Vinx: From Triple Jumps to Triple Platinum
NEW YORK (AP) _ Even when he was setting records at Kansas State University, track star Vince Parrette was thinking more about making them.
Eleven years later, the former Big Eight triple jump champion has a new moniker - Vinx - and a debut album, ″Rooms in My Fatha’s House,″ a collection made possible by the help of his new friend, Sting.
Although Vinx has excelled both on the track and at cutting tracks, he has no doubt about which is the most difficult task.
″Track is a lot easier, because all I have to do is run faster than everyone and jump farther. In track, like a math test, there’s a right answer,″ said Vinx, a powerfully built 6-foot-2 percussionist.
″If you win, you beat everyone. It’s clear, there’s no discussion, no debate. Music - I can go out there and sing better than I have in my life, play incredible, beautiful things, and it’s up to someone’s opinion whether I’m valid or not.″
Sting confirmed Vinx’s validity after seeing his show at a Santa Monica, Calif., nightclub in February 1990, and quickly offered him a solo record deal. Vinx also wound up playing in Sting’s band and on his current album, ″The Soul Cages.″
Vinx recalled that at their first meeting, Sting was amazed the percussionist had no record contract.
″I said, ‘No, I’ve been waiting for you to come and save my life.’ He said, ’Perhaps I can help you,‴ Vinx recounted. Sting wound up producing the album, which also features cameos by saxophonist Branford Marsalis, keyboardist Herbie Hancock and guitarist Taj Mahal.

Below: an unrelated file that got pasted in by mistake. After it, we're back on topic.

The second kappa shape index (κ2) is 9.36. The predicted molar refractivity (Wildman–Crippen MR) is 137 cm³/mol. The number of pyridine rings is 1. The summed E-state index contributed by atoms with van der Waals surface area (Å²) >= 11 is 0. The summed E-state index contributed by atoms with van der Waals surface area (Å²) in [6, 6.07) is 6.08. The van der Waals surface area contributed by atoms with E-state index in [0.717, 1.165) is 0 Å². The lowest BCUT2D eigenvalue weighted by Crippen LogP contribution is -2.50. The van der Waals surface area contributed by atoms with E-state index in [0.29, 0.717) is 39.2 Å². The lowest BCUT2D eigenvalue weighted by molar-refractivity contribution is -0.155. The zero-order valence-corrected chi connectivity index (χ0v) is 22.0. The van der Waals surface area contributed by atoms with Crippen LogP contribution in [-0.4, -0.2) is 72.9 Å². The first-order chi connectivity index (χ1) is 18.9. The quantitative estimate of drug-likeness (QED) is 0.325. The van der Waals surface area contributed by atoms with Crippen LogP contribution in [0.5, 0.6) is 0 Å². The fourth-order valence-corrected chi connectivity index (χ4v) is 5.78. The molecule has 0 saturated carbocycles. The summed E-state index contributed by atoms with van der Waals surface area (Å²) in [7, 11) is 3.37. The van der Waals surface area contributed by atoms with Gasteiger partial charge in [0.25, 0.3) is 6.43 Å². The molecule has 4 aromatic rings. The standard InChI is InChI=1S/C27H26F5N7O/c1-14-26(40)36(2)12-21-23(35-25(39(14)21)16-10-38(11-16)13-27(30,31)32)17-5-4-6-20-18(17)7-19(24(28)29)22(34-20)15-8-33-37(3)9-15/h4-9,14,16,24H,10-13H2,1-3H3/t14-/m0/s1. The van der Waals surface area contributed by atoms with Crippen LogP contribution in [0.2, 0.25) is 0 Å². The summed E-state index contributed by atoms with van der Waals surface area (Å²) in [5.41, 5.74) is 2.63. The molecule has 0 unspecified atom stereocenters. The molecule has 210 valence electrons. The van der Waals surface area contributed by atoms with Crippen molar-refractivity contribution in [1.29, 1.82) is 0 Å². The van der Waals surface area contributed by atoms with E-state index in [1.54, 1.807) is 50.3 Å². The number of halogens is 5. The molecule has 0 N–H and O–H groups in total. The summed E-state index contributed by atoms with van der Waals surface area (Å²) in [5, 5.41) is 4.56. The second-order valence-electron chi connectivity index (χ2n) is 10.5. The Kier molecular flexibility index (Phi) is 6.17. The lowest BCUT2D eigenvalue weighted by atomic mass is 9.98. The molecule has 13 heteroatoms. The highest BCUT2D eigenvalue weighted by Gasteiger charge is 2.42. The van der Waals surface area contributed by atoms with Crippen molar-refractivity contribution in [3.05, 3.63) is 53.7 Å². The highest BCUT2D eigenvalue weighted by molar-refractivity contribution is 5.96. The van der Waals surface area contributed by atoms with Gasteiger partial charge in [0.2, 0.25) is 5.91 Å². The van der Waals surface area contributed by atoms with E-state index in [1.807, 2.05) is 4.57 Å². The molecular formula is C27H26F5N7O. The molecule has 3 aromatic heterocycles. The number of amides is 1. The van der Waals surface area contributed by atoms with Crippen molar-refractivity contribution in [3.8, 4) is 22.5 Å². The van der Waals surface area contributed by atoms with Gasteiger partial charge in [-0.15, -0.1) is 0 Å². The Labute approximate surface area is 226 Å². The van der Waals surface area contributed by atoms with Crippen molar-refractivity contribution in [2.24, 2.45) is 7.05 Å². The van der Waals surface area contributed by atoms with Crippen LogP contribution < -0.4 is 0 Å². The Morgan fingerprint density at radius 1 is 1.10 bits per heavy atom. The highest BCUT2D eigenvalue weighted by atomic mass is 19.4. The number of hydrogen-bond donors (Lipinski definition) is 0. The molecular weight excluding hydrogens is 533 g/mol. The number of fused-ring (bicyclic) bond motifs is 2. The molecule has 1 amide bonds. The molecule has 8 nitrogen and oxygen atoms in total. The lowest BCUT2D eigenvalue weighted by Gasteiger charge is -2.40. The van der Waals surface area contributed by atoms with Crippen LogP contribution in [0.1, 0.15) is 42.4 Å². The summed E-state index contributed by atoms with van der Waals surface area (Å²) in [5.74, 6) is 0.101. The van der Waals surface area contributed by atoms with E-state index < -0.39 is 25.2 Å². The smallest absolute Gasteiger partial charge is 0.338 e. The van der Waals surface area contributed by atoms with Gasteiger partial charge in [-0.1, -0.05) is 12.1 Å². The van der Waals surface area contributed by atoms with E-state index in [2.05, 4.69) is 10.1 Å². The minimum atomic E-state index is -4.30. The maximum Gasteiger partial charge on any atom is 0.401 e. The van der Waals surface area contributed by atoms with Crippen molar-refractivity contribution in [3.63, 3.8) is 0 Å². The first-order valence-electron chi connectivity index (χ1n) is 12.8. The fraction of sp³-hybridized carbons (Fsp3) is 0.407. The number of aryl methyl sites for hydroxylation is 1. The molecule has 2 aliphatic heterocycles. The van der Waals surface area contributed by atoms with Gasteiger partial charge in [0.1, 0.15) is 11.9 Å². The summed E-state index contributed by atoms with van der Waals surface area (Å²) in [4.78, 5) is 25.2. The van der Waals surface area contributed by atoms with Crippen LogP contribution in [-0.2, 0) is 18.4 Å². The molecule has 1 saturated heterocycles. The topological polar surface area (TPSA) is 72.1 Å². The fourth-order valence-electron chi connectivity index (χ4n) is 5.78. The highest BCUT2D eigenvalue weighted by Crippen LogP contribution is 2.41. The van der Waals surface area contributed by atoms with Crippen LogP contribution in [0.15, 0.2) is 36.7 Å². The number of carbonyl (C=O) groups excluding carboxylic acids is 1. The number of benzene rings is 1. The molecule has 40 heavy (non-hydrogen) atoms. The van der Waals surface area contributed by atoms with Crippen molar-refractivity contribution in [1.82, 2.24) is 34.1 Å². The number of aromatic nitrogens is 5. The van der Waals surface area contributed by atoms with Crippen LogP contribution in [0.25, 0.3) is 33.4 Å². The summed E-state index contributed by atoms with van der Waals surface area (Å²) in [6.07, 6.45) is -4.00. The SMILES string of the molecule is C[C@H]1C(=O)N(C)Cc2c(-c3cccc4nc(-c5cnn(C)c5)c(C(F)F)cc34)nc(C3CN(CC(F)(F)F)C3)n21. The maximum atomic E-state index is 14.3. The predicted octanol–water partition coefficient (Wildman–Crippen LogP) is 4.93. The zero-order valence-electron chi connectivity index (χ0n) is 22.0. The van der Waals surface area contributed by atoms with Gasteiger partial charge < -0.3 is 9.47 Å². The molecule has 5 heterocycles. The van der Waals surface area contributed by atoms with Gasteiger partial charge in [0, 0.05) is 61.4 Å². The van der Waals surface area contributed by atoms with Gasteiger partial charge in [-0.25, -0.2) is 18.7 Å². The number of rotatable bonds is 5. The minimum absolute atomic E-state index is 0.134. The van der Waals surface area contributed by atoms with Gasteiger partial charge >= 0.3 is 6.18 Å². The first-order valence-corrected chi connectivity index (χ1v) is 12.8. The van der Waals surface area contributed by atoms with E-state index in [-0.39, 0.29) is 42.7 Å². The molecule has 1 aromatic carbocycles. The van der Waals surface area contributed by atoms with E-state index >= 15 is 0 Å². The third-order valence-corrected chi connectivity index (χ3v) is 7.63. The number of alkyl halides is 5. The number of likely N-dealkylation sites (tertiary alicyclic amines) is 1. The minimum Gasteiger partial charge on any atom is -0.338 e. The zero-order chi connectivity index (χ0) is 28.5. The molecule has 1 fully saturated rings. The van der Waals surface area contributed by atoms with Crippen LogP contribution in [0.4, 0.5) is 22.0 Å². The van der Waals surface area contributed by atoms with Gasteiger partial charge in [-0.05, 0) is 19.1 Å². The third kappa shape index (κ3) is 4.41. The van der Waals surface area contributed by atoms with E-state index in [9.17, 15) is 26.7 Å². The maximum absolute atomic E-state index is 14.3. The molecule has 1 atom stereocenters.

The album was the culmination of a musical career that began during Vinx’s days on the track team at Kansas State, when he juggled training and tunes.
While in college, Vinx met and played with Mahal at the Montreaux Jazz Festival. But the athlete won out over the musician: Vinx opted to try out for the Olympics rather than join the guitarist’s band.
″I chose to stay in school, stay in training, and make the Olympics my goal. Which didn’t happen because of the boycott,″ said Vinx, whose track career had almost ended three years earlier.
A New Year’s Day fire in 1977 left the lanky athlete with burns over 45 percent of his body, including his legs and back. By August 1980, his comeback was complete: Vinx had the third-best triple jump in the world with a mark of 55 feet, 10 inches.
He attended the U.S. Olympic Trials, making the finals before falling ill and dropping out. But the threat of a boycott hung over the trials, and Vinx still remains bitter about President Carter’s decision to skip Moscow that year.
″I felt as though I was drafted into an unjust war, and I went to the front line, and I gave my athletic life for my country for no apparent reason,″ Vinx said. ″I wasn’t for it.″
Yet Vinx looks back on his track career as extremely beneficial to his work as a musician.
″The good thing about track was I was a champion, and in being a champion, there are certain traits that are very important for the rest of your life,″ Vinx said during a tour stopover in Manhattan.
″I had the ability to go inside and call up this certain intensity. I’d just dial into my passion and say, ‘OK, I’m down, I need to do this.’ Music is similar in intensity.″
Track, to Vinx, is as much an art as his music. ″Absolutely. It’s the art of movement, a dance. Body control. It’s a very beautiful expression of power, and passion, and strength, and grace.″
As for his album, Vinx is musically a bit off the beaten track. His band, The Barkin’ Feet, features nothing but percussionists and a background vocalist.
″Rooms in My Fatha’s House″ includes a song about the murder of Vinx’s father by crackheads in Detroit (″Don’t Got to Be That Way″); another tune deals with the hypnotic power of the boob tube (″My TV″).
″I’m not out there trying to be a Top 10 hit, mega-rock god,″ said Vinx. ″I just want to have a place where I can express my point of view. Whether it’s mainstream or not is not my concern.″